A new study has unveiled a surprising aspect of electric eels, suggesting that their electrical discharges can induce genetic modifications in neighboring animals.
Researchers from Nagoya University in Japan revealed that electric eels possess the capability to release sufficient electricity to genetically alter small fish larvae, according to the findings recently published in the journal PeerJ Life and Environment.
According to the study, electric eels can discharge up to 860 volts, establishing them as the largest electricity-producing creatures on the planet. This immense electrical power can even be harnessed to operate machinery.
Atsuo Iida, an assistant professor in biotechnology at Nagoya University and co-author of the study, explained that electric eels have a specialized tissue called the "electric organ" responsible for generating high-voltage discharges, Newsweek reported.
The research focused on the application of electroporation, a gene delivery technique involving the creation of temporary pores in cell membranes, which allows molecules like DNA or proteins to get in.
Researchers suspected that electroporation might occur in natural settings beyond laboratory conditions. Iida expressed his initial thoughts, stating, "I thought electroporation might happen in nature,” according to Nagoya University.
With the awareness that cells can integrate DNA fragments from water, known as environmental DNA, the researchers hypothesized that electricity could modify the cells of nearby organisms in natural water bodies.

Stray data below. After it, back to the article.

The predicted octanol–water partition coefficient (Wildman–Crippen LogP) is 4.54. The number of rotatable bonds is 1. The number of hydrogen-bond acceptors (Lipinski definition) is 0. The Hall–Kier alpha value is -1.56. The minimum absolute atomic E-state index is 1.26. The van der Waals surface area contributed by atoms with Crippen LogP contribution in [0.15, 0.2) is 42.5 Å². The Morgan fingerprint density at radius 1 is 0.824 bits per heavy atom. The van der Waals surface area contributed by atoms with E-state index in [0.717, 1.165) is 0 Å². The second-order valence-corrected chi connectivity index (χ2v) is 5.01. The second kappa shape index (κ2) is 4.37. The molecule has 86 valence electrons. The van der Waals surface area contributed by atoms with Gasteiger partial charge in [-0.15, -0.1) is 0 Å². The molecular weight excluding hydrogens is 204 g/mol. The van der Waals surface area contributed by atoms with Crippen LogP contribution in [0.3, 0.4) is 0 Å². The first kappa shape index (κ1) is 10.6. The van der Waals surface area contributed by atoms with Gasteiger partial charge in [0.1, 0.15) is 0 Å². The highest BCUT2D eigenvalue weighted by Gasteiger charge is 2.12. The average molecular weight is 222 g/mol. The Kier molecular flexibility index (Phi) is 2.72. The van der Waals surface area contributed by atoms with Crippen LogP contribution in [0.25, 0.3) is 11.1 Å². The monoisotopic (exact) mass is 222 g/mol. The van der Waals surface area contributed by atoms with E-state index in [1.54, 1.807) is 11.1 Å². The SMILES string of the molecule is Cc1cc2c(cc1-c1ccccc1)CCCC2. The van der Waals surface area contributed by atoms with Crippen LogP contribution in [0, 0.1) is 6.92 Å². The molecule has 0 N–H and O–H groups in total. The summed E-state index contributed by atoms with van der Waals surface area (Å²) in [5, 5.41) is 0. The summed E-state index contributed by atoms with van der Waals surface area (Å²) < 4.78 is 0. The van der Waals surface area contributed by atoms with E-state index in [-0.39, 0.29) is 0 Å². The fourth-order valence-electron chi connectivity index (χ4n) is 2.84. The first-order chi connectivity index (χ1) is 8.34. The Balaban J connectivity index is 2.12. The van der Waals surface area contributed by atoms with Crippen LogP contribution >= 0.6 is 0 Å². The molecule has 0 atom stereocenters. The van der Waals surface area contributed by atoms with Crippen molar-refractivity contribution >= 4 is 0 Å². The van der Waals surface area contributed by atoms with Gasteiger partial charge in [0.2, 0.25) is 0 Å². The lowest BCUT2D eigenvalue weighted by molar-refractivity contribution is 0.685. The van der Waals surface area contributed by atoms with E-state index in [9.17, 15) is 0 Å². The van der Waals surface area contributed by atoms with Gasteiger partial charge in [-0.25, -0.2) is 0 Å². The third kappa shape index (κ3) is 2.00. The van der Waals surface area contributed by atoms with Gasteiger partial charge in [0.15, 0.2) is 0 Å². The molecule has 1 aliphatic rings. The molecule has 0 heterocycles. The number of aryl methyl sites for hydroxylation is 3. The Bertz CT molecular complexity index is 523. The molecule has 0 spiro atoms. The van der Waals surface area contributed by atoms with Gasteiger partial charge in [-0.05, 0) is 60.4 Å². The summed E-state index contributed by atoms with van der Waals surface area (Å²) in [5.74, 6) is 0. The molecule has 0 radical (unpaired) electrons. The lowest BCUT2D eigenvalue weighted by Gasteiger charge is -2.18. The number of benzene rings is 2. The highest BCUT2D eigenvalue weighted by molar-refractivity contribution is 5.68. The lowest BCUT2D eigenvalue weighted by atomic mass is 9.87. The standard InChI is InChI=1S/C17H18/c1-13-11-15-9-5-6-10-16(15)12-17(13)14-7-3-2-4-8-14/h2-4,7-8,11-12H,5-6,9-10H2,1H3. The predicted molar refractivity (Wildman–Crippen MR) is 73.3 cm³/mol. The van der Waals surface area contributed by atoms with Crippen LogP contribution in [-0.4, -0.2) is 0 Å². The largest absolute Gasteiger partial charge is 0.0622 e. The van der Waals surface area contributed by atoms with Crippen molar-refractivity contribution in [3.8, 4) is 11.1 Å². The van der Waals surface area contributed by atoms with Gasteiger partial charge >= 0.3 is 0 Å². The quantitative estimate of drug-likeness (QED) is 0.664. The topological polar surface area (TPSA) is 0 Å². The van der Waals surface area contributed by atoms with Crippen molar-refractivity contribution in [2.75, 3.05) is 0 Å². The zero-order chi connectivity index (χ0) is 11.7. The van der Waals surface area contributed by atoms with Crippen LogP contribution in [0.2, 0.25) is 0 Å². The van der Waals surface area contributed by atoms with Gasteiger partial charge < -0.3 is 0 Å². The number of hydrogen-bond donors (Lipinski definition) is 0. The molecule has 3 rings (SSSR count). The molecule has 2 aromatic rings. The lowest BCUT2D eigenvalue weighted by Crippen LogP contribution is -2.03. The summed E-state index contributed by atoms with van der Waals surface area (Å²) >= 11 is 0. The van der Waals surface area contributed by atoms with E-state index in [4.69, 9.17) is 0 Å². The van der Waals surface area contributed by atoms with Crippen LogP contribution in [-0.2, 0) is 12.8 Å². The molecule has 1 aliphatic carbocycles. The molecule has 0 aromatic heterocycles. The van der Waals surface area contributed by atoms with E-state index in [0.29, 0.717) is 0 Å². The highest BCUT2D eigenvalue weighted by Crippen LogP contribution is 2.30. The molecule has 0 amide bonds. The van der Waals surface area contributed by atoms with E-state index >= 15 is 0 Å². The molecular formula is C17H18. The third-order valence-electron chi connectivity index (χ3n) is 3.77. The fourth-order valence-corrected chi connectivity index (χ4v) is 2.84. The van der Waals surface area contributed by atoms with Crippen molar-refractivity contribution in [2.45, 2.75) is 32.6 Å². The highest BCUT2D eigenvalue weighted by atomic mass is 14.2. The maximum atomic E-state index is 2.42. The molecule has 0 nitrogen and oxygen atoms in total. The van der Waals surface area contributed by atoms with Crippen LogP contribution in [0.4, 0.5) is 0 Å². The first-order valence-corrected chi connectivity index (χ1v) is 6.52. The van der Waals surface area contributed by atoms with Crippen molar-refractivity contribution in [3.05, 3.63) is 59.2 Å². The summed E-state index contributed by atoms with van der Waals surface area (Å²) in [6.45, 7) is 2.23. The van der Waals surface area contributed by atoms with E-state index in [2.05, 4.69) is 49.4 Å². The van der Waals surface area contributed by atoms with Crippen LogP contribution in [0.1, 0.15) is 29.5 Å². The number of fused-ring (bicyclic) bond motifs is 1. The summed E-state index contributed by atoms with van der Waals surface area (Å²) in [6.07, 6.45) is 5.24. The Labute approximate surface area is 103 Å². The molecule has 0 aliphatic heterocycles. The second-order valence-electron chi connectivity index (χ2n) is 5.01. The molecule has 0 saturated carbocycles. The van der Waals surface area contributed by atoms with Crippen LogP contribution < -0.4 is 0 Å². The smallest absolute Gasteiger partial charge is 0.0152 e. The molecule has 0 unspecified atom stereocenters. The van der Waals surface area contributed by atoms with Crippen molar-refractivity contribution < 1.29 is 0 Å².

Iida said, "I realized that electric eels in the Amazon River could well act as a power source, organisms living in the surrounding area could act as recipient cells, and environmental DNA fragments released into the water would become foreign genes, causing genetic recombination in the surrounding organisms because of electric discharge."
Never miss a story — sign up for the Front Page Detectives newsletter. Be on the scene the moment news breaks.
To test this hypothesis, scientists exposed young zebrafish to a DNA solution, which would glow brightly if the new DNA was absorbed by the animal. Then an electric eel was introduced into the environment, triggering it to release an electrical discharge. The study revealed that 5% of the fish larvae exhibited evidence of gene transfer.
Iida emphasized that these findings could open the door to further studies in electric field research in living organisms. He acknowledged that the impacts of electricity on Earth's creatures may surpass conventional understanding.
The study underscores the potential role of electric eels and other electricity-generating organisms in influencing genetic modifications in nature.
Become a Front Page Detective
Sign up to receive breaking
Front Page Detectives
news and exclusive investigations.